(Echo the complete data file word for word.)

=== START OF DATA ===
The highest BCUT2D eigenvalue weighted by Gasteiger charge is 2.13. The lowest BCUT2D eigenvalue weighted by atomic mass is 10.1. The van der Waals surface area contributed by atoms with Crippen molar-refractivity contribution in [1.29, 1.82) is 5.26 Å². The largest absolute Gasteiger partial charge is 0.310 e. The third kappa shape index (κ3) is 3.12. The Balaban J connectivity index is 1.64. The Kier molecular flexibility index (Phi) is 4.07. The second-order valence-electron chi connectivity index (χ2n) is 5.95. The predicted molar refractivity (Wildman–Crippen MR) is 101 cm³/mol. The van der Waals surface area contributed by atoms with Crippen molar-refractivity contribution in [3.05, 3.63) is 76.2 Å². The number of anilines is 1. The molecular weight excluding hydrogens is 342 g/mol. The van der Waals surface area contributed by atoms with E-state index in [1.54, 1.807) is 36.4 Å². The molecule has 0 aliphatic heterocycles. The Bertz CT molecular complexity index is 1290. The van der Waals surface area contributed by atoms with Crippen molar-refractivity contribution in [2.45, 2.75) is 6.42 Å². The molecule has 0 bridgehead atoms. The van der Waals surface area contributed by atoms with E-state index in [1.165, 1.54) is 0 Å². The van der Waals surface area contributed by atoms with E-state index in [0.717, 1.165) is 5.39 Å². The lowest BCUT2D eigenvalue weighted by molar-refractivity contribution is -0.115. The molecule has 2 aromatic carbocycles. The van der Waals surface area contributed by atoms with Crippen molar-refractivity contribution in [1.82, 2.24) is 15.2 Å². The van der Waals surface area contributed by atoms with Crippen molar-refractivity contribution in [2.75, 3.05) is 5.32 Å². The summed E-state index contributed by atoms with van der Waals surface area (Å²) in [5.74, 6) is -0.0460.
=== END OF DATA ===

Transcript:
The highest BCUT2D eigenvalue weighted by Gasteiger charge is 2.13. The lowest BCUT2D eigenvalue weighted by atomic mass is 10.1. The van der Waals surface area contributed by atoms with Crippen molar-refractivity contribution in [1.29, 1.82) is 5.26 Å². The largest absolute Gasteiger partial charge is 0.310 e. The third kappa shape index (κ3) is 3.12. The Balaban J connectivity index is 1.64. The Kier molecular flexibility index (Phi) is 4.07. The second-order valence-electron chi connectivity index (χ2n) is 5.95. The predicted molar refractivity (Wildman–Crippen MR) is 101 cm³/mol. The van der Waals surface area contributed by atoms with Crippen molar-refractivity contribution in [3.05, 3.63) is 76.2 Å². The number of anilines is 1. The molecular weight excluding hydrogens is 342 g/mol. The van der Waals surface area contributed by atoms with E-state index in [1.54, 1.807) is 36.4 Å². The molecule has 0 aliphatic heterocycles. The Bertz CT molecular complexity index is 1290. The van der Waals surface area contributed by atoms with Crippen molar-refractivity contribution in [2.45, 2.75) is 6.42 Å². The molecule has 0 bridgehead atoms. The van der Waals surface area contributed by atoms with E-state index in [1.165, 1.54) is 0 Å². The van der Waals surface area contributed by atoms with E-state index in [0.717, 1.165) is 5.39 Å². The lowest BCUT2D eigenvalue weighted by molar-refractivity contribution is -0.115. The molecule has 2 aromatic carbocycles. The van der Waals surface area contributed by atoms with Crippen molar-refractivity contribution in [1.82, 2.24) is 15.2 Å². The van der Waals surface area contributed by atoms with Crippen molar-refractivity contribution in [2.75, 3.05) is 5.32 Å². The summed E-state index contributed by atoms with van der Waals surface area (Å²) in [5.74, 6) is -0.0460.